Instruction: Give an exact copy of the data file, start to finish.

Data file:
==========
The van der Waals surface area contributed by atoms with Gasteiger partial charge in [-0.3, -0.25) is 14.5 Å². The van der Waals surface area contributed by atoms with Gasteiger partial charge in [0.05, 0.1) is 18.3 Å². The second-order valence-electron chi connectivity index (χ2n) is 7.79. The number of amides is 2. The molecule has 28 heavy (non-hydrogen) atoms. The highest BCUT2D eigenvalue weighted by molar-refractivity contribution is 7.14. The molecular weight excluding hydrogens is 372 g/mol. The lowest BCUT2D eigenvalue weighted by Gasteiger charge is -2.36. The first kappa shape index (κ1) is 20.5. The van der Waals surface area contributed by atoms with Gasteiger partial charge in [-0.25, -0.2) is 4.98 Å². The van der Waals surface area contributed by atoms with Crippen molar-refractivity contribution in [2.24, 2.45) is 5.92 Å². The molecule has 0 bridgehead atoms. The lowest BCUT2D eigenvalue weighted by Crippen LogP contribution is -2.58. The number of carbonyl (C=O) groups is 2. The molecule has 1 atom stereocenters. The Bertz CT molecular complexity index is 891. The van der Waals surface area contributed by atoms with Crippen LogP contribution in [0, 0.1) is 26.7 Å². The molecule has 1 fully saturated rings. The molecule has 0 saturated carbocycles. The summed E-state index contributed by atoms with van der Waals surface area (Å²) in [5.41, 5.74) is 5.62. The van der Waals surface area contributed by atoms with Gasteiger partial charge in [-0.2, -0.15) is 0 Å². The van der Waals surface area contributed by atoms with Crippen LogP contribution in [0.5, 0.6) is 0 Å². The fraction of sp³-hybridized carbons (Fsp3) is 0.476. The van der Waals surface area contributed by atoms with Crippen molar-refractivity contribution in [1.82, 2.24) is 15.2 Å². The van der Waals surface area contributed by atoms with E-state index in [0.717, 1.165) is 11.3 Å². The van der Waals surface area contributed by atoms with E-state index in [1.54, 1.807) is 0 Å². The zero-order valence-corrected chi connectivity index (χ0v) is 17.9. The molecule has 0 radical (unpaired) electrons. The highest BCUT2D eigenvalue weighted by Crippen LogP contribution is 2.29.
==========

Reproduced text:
The van der Waals surface area contributed by atoms with Gasteiger partial charge in [-0.3, -0.25) is 14.5 Å². The van der Waals surface area contributed by atoms with Gasteiger partial charge in [0.05, 0.1) is 18.3 Å². The second-order valence-electron chi connectivity index (χ2n) is 7.79. The number of amides is 2. The molecule has 28 heavy (non-hydrogen) atoms. The highest BCUT2D eigenvalue weighted by molar-refractivity contribution is 7.14. The molecular weight excluding hydrogens is 372 g/mol. The lowest BCUT2D eigenvalue weighted by Gasteiger charge is -2.36. The first kappa shape index (κ1) is 20.5. The van der Waals surface area contributed by atoms with Gasteiger partial charge in [-0.25, -0.2) is 4.98 Å². The van der Waals surface area contributed by atoms with Crippen molar-refractivity contribution in [2.24, 2.45) is 5.92 Å². The molecule has 0 bridgehead atoms. The lowest BCUT2D eigenvalue weighted by Crippen LogP contribution is -2.58. The number of carbonyl (C=O) groups is 2. The molecule has 1 atom stereocenters. The Bertz CT molecular complexity index is 891. The van der Waals surface area contributed by atoms with Crippen LogP contribution in [0, 0.1) is 26.7 Å². The molecule has 1 fully saturated rings. The molecule has 0 saturated carbocycles. The summed E-state index contributed by atoms with van der Waals surface area (Å²) in [5.41, 5.74) is 5.62. The van der Waals surface area contributed by atoms with Gasteiger partial charge in [-0.2, -0.15) is 0 Å². The van der Waals surface area contributed by atoms with Crippen LogP contribution in [0.5, 0.6) is 0 Å². The fraction of sp³-hybridized carbons (Fsp3) is 0.476. The van der Waals surface area contributed by atoms with Crippen molar-refractivity contribution in [1.82, 2.24) is 15.2 Å². The van der Waals surface area contributed by atoms with E-state index in [0.717, 1.165) is 11.3 Å². The van der Waals surface area contributed by atoms with E-state index in [1.54, 1.807) is 0 Å². The zero-order valence-corrected chi connectivity index (χ0v) is 17.9. The molecule has 0 radical (unpaired) electrons. The highest BCUT2D eigenvalue weighted by Crippen LogP contribution is 2.29.